Beyond showtime

The biggest issue during GOP convention week

Issue: "Locking up the big guns," Aug. 12, 2000

Philadelphia-conventions these days are all show, of course, but what they show is not necessarily what the television cameras see. They show how soon fame disappears. The new faces that emerged just three conventions ago, Michael Dukakis and Dan Quayle, are already forgotten. (Democrats actually tossed Mr. Dukakis aside within a few days of his disastrous defeat in 1988.)

One antidote for those desiring political glory might be a visit to the Mutter Museum of the College of Physicians of Philadelphia. Founded in the mid-19th century, this weird but popular attraction includes a display of over 150 skulls in big wall cabinets, face out. Their empty sockets don't allow them to make eye contact with voters, but their teeth are generally regular enough to produce a Jimmy Carter effect. (Remember him?)

Conventions show how politicians often try to burnish a skull. New Jersey Governor Christy Todd Whitman threw a big shindig for GOP poobahs on Sunday night of convention week. Her venue was the Camden, N.J., waterfront with its aquarium and music center, lovely palaces so accessible to Philadelphia across the river that there was no need for delegates to see up close and personal Camden's despairing reality just a silver dollar's throw away: housing projects and crack houses.

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The Mutter Museum is named after the doctor who collected skulls and much else, and not the guttural noises made by shocked onlookers. But I wish the Republicans for Choice at the convention, and others who do not see the battle against abortion as an integral part of compassionate conservatism, would see the stillborn and aborted children preserved in bottles at the museum. They look a lot like human beings to me.

Conventions these days, unless they get out of control, show smiling unity and an optimistic sense that all problems can and will be solved. This GOP convention schedule gave speaking time to realistic problem-solvers such as foster care reformer Conna Craig (see WORLD, June 6, 1998), school innovator Michael Feinberg, and others from prison ministries and welfare-to-work programs.

But the Mutter Museum exhibits over 1,000 items that a throat specialist removed from people who had accidentally swallowed them: buttons, safety pins, jewelry, nails, and "perfect attendance" mementos. What if, as with Pinocchio's nose, convention speakers who promised easy victories ended up with their hype and tripe stuck in their throats? What a Mutter Museum exhibit that would be!

Philadelphia this week is a three-ring circus, with the middle but least-interesting ring the official convention proceedings inside the First Union Center. On the schedule for other rings: rallies against police brutality, abortion, capital punishment, immigration, globalization, and various concerns. None of these protests is likely to have great success, but their muttering amid convention happy talk shows the challenges faced by presidential contestants.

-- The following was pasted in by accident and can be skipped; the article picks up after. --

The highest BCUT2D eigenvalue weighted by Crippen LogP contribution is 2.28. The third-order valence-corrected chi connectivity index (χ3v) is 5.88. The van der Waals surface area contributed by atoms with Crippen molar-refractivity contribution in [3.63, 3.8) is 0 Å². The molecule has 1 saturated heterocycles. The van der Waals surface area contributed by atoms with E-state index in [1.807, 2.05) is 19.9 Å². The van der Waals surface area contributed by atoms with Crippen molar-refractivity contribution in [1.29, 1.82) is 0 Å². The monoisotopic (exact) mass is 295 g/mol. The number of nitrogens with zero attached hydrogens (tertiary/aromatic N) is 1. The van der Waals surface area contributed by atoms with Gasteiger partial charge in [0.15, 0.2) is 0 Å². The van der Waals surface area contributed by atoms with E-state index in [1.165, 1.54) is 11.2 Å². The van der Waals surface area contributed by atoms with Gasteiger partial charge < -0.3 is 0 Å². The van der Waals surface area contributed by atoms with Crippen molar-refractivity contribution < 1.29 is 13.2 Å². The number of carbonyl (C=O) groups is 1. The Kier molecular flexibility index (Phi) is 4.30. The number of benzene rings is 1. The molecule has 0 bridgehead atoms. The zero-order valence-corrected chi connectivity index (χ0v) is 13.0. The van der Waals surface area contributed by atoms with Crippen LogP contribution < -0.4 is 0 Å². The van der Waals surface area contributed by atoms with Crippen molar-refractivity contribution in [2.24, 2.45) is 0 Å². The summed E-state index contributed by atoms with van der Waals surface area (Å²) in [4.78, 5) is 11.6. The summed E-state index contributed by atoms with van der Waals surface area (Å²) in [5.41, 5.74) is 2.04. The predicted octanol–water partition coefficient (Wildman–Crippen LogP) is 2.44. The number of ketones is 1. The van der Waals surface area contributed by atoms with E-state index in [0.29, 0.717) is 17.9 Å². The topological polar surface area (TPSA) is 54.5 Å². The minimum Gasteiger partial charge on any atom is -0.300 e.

The Mutter Museum displays its own exhibits of life's troubles: body parts of Siamese twins, a diseased colon six feet long and as thick as an anaconda, and a skeleton of a probably bedridden 7'6" man next to that of a 3'9" dwarf woman who died in a brothel just before the Civil War. But those rows of smiling skulls and skulking skeletons are an unforgettable exclamation point. If that's all that remains of us after death, should we eat, drink, and be merry while we can, or should we gloomily conclude that we have no reason to party on at a convention?

On the Sunday before the convention began, some delegates ran up the steps to Philadelphia's art museum, imitating Rocky. They then went inside to see the treasures of man's creativity. That's all the immortality the best of us will have, they said, throwing their arms in the air.

On that Sunday some compassionate conservatives went to a forum at the Greater Exodus Baptist Church just up Broad St. from Philadelphia's city hall. There they learned about the power of faith, hearing of a new, scholarly study that shows religious low-income urban teens much less likely to take illicit drugs than their non-religious counterparts. Attendees learned that the degree to which religious commitment reduces a youth's probability of using illicit drugs increases the older a teenager becomes.

But from hundreds of pulpits on that day came a message even more important. Those who heard it gained an understanding vital not just during a convention week when smiles are as omnipresent as Styrofoam skimmer hats, but during a later week when they will face imminent transformation into skulls and skeletons.

"I am the Resurrection and the Life...."

Marvin Olasky
Marvin Olasky

Marvin is editor in chief of WORLD News Group and the author of more than 20 books, including The Tragedy of American Compassion. Follow Marvin on Twitter @MarvinOlasky.

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